top of page
  • Writer's pictureKlaus Luehning

#21 | AN ATHEIST LEFT WITH THE TRUTH | From Catholicism to Atheism: Finding Truth in the AI Age

  1. A Journey of Faith and Skepticism: Klaus shares his journey from a Catholic upbringing to atheism, stressing his preference for scientific explanations and a sense of insignificance in the vast universe.

  2. Role of Religion in Human History: Religions are seen as human attempts to explain existence, provide moral guidance, and offer comfort in life's challenges. The speaker appreciates the cultural contributions of religions.

  3. AI and the Search for Truth: The discussion shifts to the realm of AI and the importance of truth in information dissemination. The speaker underscores the need for valid and honest information in an age of disinformation and its consequences.


I am an atheist by circumstance and choice. I was born five months after the start of WWll, about a mile from the German battleship Schleswig-Holstein, which fired the first shot of WWll on 1 September 1939 in the Bay of Danzig, anchored off the seaside town of Zoppot. It woke up my mother sleeping on a couch in a furniture warehouse to escape the radio propaganda… the Russians were invading from the West. Five years of wartime followed, and we wound up safely in the suburb of Hoechst in Frankfurt with my grandparents. In questioning my mother for the next 70 years, she never answered, “… were my sister and I ever baptized?” and in what denomination; you know, about every 15 years or so, around birthdays, evasion, and old stories ensued. Northern Germany was Catholic and some Lutheran, and grandparents followed Catholicism since Opapa was a history Professor of the Catholic Church.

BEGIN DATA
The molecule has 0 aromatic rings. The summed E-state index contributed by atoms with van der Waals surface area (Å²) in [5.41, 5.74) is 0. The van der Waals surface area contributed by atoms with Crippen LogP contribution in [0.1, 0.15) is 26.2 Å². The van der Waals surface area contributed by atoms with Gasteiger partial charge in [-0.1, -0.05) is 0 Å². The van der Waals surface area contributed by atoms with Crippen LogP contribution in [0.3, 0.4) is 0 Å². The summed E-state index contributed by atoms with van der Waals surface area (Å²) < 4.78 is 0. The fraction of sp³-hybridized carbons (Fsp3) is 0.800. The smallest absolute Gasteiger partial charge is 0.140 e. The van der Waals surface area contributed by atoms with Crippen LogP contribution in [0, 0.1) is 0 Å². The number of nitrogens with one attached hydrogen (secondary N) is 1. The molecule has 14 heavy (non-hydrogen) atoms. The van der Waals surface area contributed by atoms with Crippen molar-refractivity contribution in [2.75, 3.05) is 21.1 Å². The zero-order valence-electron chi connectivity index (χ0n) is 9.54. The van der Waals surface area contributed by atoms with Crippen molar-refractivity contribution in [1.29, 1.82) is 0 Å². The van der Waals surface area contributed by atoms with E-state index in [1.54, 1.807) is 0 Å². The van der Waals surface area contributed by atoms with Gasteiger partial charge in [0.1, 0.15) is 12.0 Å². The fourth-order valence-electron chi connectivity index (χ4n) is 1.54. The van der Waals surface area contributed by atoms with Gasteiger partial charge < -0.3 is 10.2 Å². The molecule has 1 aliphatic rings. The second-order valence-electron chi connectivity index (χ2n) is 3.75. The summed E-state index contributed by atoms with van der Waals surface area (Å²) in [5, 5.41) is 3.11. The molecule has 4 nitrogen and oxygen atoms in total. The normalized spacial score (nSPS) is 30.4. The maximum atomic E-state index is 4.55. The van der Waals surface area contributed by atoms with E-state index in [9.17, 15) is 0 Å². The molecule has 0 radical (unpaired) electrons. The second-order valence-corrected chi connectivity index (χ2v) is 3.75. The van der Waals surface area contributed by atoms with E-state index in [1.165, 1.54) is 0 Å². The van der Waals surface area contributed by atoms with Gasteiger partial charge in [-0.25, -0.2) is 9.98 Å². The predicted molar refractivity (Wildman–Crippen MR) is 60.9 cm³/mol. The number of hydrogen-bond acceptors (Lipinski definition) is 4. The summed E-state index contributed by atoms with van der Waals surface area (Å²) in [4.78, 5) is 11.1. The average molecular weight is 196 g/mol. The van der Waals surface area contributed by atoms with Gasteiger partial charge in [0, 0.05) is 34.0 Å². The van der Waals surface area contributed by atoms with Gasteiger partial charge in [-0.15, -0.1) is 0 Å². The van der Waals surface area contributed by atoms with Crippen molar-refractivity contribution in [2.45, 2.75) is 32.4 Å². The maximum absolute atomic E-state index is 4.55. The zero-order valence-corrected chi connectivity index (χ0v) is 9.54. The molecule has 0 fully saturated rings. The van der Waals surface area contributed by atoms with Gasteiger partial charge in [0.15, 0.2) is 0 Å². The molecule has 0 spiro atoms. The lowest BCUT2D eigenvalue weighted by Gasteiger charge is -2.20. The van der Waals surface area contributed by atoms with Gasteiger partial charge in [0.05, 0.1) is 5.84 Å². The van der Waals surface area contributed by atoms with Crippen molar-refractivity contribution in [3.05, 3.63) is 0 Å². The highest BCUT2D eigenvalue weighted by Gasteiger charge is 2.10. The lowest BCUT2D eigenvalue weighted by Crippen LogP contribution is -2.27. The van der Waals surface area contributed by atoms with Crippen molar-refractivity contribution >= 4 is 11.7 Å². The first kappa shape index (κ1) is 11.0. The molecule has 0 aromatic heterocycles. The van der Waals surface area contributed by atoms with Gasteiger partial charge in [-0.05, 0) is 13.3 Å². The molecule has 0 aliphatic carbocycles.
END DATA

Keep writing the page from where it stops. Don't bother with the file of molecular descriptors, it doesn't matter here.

When Mutti married an American Soldier, we got to the States in 1947, and we were now part of an Italian family in Brooklyn, New York. Of course, we became instant Catholics, and I excelled in parochial school and the rituals and routines of the Church and the Mass. Until one weekday afternoon when I was at the candy store up on 6th Avenue, I looked across the street at the Post Office and saw the local Monseigneur in a “t” shirt and sneakers, his belly hanging over his belt and I had an epiphany (so to speak). Under all the raiment and vestments, the clergy, nuns, and brothers were just ordinary human beings, not the glorified holy people to whom I bowed and lowered my eyes. In talking with Mutti, which was easy and comforting, she said to follow my heart, no matter what. I finished junior high in parochial school, graduating 2nd in my class. I was not baptized in the Catholic Church, but because of my age and attendance, I was “Confirmed” into the church and picked up a second alias. My name, Klaus Volker Luehning, would not stand on the streets of Brooklyn in an Irish/Italian “hood,” so I was asked to become Frederick De Blasio and then confirmed in the church, so now I was Frederick John De Blasio. I took back my name before graduating High School because of the Draft, Social Security, and hopefully college.


I have never been in a church since to pray for my sins or anyone else. However, I must admit that the “Church,” meaning all faiths, has contributed to music, art, architecture, literature, poetry, philosophy, and countless other pursuits, most of which I can certainly appreciate for their ingenuity and beauty.